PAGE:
Thursday, February 27, 2014

Unicorn, sighted

Take care [...] not to label today's events as "problems". Solve them as puzzles that are there to teach and enlighten you. Kindly dismiss your expectations about the terrible things that might result if these things never happen.

Recognise that what you see as a negative outcome may in fact be an incentive to Imagine even more beautiful things. Put your favourite pastime next to your puzzling situation and ask yourself, How is this like that? Toss a thousand random facts into your brain and head outside for a rambling walk, letting your right hemisphere create a Eureka moment.

Not everything you Imagine today will appear in the world of Form, but by Imagining what could go right, you begin bringing fortuitous circumstances, new friends, and good fortune across the bridge from the Everywhen to the physical world.

And these days there are fewer limits than ever on the power of each individual to create an Imagined outcome.

As Arthur C. Clarke said, "The only way of discovering the limits of the possible is to venture a little way past them into the impossible." With the technological magic and unprecedented cross-fertilization of ideas on Earth right now, it takes a limitless Imagination to even picture the impossible.

Picture it anyway.


Martha Beck
Finding Your Way in a Wild New World:
Reclaim Your True Nature to Create the Life You Want

I can't begin to tell you how much I love this. Like most of my favourite writing, it feels like it was written just for me. Or, maybe more accurately, that I came across it at exactly the right time.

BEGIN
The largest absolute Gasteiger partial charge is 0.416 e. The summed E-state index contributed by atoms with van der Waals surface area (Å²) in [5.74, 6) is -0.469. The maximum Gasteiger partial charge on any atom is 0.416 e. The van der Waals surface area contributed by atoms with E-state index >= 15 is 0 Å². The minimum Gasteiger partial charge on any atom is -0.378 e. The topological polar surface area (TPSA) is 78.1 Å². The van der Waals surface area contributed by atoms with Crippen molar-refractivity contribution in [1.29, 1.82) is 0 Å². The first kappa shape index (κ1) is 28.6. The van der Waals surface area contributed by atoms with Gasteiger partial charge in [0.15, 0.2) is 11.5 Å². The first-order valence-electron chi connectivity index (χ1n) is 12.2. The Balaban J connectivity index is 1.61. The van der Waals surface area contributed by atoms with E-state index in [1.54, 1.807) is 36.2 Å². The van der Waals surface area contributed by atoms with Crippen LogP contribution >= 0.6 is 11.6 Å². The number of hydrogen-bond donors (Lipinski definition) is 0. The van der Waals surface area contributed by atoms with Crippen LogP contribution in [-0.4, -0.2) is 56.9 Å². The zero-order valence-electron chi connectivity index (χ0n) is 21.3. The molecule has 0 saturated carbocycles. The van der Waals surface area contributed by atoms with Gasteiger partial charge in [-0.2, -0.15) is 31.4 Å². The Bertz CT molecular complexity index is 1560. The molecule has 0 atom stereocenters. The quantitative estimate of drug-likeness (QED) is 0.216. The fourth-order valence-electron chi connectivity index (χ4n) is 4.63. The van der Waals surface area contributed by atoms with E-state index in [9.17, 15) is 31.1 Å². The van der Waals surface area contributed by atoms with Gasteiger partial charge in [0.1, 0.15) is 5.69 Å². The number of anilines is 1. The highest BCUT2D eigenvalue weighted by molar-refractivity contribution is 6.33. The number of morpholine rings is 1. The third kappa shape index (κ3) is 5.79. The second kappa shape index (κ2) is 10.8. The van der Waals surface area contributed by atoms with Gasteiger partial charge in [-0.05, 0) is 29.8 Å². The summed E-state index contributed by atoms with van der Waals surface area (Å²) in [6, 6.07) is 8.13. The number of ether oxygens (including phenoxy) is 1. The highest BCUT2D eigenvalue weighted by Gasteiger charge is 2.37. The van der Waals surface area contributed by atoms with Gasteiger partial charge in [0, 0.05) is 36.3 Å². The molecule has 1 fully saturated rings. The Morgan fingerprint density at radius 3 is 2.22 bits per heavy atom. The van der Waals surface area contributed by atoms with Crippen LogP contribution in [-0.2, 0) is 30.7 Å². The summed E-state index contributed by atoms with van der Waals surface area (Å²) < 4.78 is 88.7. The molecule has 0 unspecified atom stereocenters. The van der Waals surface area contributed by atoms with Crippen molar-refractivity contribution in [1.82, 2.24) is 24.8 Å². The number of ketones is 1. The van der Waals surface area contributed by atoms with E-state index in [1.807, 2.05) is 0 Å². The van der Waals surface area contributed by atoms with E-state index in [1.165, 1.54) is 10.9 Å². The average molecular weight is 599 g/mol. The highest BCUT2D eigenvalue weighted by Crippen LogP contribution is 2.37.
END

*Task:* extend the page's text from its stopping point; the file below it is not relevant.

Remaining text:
I can't help but have a gentle chuckle at my own expense these days. My favourite neuroticisms have been in full flight. I see that this is because I am on the cusp of a new chapter of my life, one where are there will doubtless be many joys but also many challenges and most of them -- whilst familiar -- are unknowable at this point. I see that this makes me want to control every event that happens around me, including what others might do or say or think.

I see that this is pointless. I see that I don't really have control over any of this. As RuPaul famously said, "What other people think of me is none of my GD business."

And the truth is, by assuming the worst, the damage is already done. It doesn't matter if that person never does or says that thing that I am most fearing: by anticipating it and obsessing over it, I am already feeling the wound. I am inflicting it on myself. The irony of this is not lost on me.

I want to tattoo Dr Beck's words on my arms, so I can refer to them like an exam cheat.

Why not imagine the best possible scenario? The most glorious outcome ever?

The other night, I was putting my daughter to bed and she offered me the opportunity to kiss her plush puppy. She said the puppy granted wishes. I'd been fuming with frustration all evening because I'd managed to get myself locked out of the email account associated with my domain name. I couldn't, for the life of me, recall the password I'd set up for the account and I despaired of getting any assistance from Google with respect to a reset.

I shrugged. What did I have to lose? I kissed the puppy and asked him very nicely for help in getting my email to work. Half an hour later I got a call from Google Customer Service in Ireland. A very softly spoken and patient chap called John talked me through the resetting of my password, asked me if there was anything else he could help with, then emailed me a ticket number in the event I needed his assistance again.

Maybe I was aiming a bit small with a password reset. (Although anyone who has every tried to get help from a behemoth such as Google will attest that assistance from an actual person that actually resolves the problem is rarer than sighting a unicorn.) But somehow it was evidence enough for me.

This shit works.

Time to try it out. For reals.

1 comment:

  1. Kind of cool to know Google has customer service in Ireland, of all places!